JOHN SOLOMON: Randall says Playboy which already runs the grandaddy of the long interview as well as 20 questions has added more short Q&As in order to appeal to young men who apparently like Q&As with their T&A. The short Q&A format also fits nicely into a broader magazine taster's menu trend giving readers a wide array of small portions from which to nibble.
STEVE RANDALL: Q&A's are something you can kind of actually read without sitting down and, and focusing. You can actually read them while you're turning the page which is always a benefit I think.
JOHN SOLOMON: Steve Randall says that in most cases the short interview replaces a longer celebrity interview -- not a global warming feature.
STEVE RANDALL: There's a time and a place for rigorous interrogation. I think that most celebrity journalism there's no there there, so there's no reason to be doing rigorous interrogation. What, you know, possibly, you know, does Drew Barrymore have to confess?
JOHN SOLOMON: Neither does Stein suffer any guilt that his Q&A's will divert Time readers from weightier fare.
JOEL STEIN: I think the kind of person that was going to not read the missile defense story isn't --you know their excuse isn't going to be well I read the Hasselhoff Q&A so I guess I can skip the, the Star Wars package. If anything I feel like I've saved them from reading a whole story about David Hasselhoff by just writing a third, you know, page Q&A on him.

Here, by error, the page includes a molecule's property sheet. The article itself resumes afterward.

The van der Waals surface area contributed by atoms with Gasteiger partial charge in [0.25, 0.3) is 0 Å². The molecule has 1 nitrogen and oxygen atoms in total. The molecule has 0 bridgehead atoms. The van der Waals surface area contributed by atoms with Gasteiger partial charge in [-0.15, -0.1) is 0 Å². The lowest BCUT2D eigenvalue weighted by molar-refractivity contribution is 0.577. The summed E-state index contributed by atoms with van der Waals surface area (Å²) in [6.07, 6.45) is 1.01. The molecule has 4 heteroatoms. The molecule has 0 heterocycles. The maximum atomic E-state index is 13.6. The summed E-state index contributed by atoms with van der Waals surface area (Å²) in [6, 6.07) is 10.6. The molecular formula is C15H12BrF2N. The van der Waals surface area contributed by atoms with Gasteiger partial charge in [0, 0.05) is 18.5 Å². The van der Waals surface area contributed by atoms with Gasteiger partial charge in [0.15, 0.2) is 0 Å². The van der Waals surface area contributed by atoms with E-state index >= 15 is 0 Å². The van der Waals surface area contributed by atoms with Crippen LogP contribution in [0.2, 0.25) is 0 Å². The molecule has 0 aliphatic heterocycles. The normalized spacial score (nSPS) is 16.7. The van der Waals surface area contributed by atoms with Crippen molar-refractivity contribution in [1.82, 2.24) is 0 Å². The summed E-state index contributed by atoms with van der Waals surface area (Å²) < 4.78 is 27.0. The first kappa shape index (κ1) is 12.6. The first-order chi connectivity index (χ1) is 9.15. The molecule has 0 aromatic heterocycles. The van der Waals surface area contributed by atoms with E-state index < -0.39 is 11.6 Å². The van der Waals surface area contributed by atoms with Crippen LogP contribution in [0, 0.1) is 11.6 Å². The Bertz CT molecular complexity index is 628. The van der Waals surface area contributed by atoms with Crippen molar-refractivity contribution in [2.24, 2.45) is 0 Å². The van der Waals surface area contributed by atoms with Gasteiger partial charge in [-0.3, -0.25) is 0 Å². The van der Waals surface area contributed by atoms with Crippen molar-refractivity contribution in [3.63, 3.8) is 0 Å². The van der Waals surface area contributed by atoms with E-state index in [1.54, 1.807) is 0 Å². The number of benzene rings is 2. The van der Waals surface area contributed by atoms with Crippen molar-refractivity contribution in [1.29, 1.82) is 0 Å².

JOHN SOLOMON: Though Stein likes to ask mischievous questions. He once asked Donny Osmond whose Broadway show closed on the first night if he blamed himself or the composer George M. Cohan. He thinks that Q&As are fairer to the subjects.
JOEL STEIN: I mean when you do a print interview the writer really has complete control over how you look and how the - how you're presented. The Q & A, yeah, I can ask certain questions but they're being presented really in a straightforward way. It's just what they say. And it's being cut, but compared to, you know, starting a story with Adam Sandler thinks he's much funnier than he is -- you know if it's just me saying do you think you're much funnier than you are - it, it's not as authoritative and he gets to respond at least.
JOHN SOLOMON: And while the interviewee risks exposure in this format, so does the interviewer.